Going all electric
Key challenges for fleet electrification
EV Fleet Market Overview
We are at the beginning of a mobility revolution, and fleets are a crucial part of this transition. The exponential growth of EVs is no secret. For instance, 63 million fleet vehicles in Europe make up 20% of all vehicles. More than 40% of all vehicle miles travelled and 50% of all emissions from road transportation are represented by this. By 2030, there will be 73 million fleet vehicles in the EU, including both electric vehicles (EVs) and vehicles powered by internal combustion engines (ICE). If we focus on only the electrified segment of fleet vehicles, an anticipated 24-fold increase will bring actual numbers in Europe to 10.5 million by 2030, up from 420,000 vehicles today.
By the year 2040, 15 million EVs are expected to be a part of corporate fleets in the US. The rapid expansion
of EV fleets is advantageous because it significantly improves the environment. Nearly 25% of all greenhouse
gas emissions in Europe and 23% in the US are attributed to road transport. Reaching national greenhouse gas
targets will be significantly aided by replacing ICE vehicles with zero-emission vehicles. Government policies are
encouraging EV fleet conversions since there is so much to gain from doing so. These policies include both laws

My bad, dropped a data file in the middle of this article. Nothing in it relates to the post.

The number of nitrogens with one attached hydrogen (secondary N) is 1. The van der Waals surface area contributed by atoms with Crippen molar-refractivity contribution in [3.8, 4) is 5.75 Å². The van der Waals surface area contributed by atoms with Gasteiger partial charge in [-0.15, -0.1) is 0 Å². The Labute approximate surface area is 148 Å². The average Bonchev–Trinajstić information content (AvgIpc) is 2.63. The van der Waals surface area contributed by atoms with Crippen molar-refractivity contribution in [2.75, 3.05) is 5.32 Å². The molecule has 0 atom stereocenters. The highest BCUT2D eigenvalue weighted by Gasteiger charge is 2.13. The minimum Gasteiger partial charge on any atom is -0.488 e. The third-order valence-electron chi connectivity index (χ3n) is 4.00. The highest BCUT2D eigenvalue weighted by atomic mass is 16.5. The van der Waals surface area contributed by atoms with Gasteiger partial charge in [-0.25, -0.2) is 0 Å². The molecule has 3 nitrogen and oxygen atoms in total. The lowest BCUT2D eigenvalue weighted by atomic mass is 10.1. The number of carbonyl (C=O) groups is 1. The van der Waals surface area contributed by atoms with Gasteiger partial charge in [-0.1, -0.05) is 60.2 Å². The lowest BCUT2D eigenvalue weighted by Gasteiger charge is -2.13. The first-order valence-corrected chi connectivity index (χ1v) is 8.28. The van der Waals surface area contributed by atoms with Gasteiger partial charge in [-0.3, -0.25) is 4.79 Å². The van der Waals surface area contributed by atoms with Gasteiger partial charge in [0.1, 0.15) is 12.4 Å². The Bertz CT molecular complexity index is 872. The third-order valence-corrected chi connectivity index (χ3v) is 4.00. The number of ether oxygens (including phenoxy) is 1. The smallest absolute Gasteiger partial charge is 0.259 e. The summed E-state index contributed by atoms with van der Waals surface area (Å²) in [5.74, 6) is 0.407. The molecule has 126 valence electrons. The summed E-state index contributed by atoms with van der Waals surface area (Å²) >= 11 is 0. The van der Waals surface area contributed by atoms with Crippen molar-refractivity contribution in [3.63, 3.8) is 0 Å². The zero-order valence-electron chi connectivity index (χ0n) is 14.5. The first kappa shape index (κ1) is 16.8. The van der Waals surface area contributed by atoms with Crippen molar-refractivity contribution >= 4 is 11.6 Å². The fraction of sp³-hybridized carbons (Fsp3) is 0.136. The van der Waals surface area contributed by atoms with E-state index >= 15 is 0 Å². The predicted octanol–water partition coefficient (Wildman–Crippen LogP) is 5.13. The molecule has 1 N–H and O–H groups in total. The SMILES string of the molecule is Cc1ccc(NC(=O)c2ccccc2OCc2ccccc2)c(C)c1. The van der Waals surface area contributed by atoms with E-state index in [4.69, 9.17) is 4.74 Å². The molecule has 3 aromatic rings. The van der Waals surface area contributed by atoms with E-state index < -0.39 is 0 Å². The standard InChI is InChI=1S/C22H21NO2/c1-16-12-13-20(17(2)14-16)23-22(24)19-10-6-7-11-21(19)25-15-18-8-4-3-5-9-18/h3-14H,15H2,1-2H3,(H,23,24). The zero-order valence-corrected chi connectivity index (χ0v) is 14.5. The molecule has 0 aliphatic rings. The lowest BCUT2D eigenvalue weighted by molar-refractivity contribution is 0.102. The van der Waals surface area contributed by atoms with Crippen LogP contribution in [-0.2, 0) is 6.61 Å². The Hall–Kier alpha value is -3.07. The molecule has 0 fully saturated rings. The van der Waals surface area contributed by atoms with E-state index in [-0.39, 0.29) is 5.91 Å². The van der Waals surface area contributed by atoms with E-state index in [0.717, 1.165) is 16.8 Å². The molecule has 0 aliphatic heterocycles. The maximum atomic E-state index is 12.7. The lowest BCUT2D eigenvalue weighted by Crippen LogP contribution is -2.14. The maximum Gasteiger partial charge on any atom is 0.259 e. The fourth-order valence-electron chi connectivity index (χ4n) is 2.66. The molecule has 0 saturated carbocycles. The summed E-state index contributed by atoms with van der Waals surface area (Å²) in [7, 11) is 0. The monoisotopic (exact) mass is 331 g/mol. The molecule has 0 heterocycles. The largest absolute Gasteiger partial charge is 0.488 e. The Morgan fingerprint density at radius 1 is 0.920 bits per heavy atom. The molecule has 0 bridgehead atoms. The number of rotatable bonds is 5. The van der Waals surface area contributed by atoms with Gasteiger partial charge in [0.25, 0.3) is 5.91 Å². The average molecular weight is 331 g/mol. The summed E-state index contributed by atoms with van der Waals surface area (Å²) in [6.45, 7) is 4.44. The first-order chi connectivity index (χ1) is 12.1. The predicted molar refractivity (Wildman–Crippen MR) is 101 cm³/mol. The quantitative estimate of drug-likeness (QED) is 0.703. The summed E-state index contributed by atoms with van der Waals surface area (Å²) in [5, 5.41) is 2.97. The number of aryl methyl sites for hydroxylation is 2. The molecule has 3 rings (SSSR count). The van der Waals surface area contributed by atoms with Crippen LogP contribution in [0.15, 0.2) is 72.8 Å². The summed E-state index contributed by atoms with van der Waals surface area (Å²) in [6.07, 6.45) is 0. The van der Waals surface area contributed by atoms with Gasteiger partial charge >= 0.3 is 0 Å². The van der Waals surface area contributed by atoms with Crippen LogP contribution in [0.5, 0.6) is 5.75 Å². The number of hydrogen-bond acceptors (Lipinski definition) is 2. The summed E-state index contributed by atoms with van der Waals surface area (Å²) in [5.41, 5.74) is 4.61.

that demand progress and incentives like tax breaks and subsidies. However, there are a lot more reasons for
Fleet operators can reduce TCO for corporate owned or leased vehicles, avoid “pollution penalties,” increase
employee convenience, and advance a corporate social responsibility policy to reduce carbon emissions and
become more of a “green” brand.
As always, change involves challenges with impacts proportional to the size of the change itself. Fleet
operators face at least three predominant challenges when contemplating the transition to electric vehicles:
- the inevitable complexity of understanding and planning for a new fuel source.
- market barriers, noticeable in the significant upfront additional capital needed to purchase and deploy the electric vehicles and associated charging infrastructure.
- operational challenges to progressively transition the fleet while ensuring its smooth and robust daily service.
1. The Ecosystem
Fleet electrification entails more than just replacing a fossil-fuelled vehicle with an electric car. Operators must carefully consider and plan the integration and coordination of numerous components in order to achieve a successful transition to a zero-emissions fleet:
- Electric vehicles that can accommodate their needs for mobility
- Charging stations
- Monitoring and fleet management software
- Provision of renewable or clean energy
- Grid and utility infrastructure
- Training and education
The market for electric vehicles is still somewhat fragmented; fleet operators considering a switch to electric vehicles may need to collaborate with a number of vendors and suppliers, each with their own unique offerings, to evaluate and choose the technology options that best suit their transportation requirements in this complex, constantly shifting ecosystem.